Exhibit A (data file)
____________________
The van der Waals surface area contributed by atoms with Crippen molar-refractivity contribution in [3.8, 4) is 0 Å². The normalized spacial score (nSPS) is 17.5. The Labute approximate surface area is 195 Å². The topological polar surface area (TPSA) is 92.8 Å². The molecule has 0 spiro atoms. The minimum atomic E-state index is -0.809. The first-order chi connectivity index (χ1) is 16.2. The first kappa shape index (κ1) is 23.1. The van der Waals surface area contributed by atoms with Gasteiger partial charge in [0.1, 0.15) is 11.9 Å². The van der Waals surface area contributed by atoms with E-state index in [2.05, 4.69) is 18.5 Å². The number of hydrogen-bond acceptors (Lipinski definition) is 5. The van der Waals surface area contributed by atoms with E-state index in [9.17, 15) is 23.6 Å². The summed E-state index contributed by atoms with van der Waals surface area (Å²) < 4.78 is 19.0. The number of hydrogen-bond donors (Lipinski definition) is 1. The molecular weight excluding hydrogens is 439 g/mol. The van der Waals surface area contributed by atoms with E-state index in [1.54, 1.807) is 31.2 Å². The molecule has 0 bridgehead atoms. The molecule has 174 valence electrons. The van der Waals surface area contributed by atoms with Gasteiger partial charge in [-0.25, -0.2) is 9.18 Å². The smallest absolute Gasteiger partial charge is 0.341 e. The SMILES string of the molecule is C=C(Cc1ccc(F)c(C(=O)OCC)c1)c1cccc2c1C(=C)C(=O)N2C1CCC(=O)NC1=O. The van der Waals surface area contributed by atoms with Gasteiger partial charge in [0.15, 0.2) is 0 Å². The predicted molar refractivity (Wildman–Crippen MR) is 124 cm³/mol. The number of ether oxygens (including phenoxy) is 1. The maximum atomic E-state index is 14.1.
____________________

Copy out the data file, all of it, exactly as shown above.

The van der Waals surface area contributed by atoms with Crippen molar-refractivity contribution in [3.8, 4) is 0 Å². The normalized spacial score (nSPS) is 17.5. The Labute approximate surface area is 195 Å². The topological polar surface area (TPSA) is 92.8 Å². The molecule has 0 spiro atoms. The minimum atomic E-state index is -0.809. The first-order chi connectivity index (χ1) is 16.2. The first kappa shape index (κ1) is 23.1. The van der Waals surface area contributed by atoms with Gasteiger partial charge in [0.1, 0.15) is 11.9 Å². The van der Waals surface area contributed by atoms with E-state index in [2.05, 4.69) is 18.5 Å². The number of hydrogen-bond acceptors (Lipinski definition) is 5. The van der Waals surface area contributed by atoms with E-state index in [9.17, 15) is 23.6 Å². The summed E-state index contributed by atoms with van der Waals surface area (Å²) < 4.78 is 19.0. The number of hydrogen-bond donors (Lipinski definition) is 1. The molecular weight excluding hydrogens is 439 g/mol. The van der Waals surface area contributed by atoms with E-state index in [1.54, 1.807) is 31.2 Å². The molecule has 0 bridgehead atoms. The molecule has 174 valence electrons. The van der Waals surface area contributed by atoms with Gasteiger partial charge in [-0.25, -0.2) is 9.18 Å². The smallest absolute Gasteiger partial charge is 0.341 e. The SMILES string of the molecule is C=C(Cc1ccc(F)c(C(=O)OCC)c1)c1cccc2c1C(=C)C(=O)N2C1CCC(=O)NC1=O. The van der Waals surface area contributed by atoms with Gasteiger partial charge in [0.15, 0.2) is 0 Å². The predicted molar refractivity (Wildman–Crippen MR) is 124 cm³/mol. The number of ether oxygens (including phenoxy) is 1. The maximum atomic E-state index is 14.1.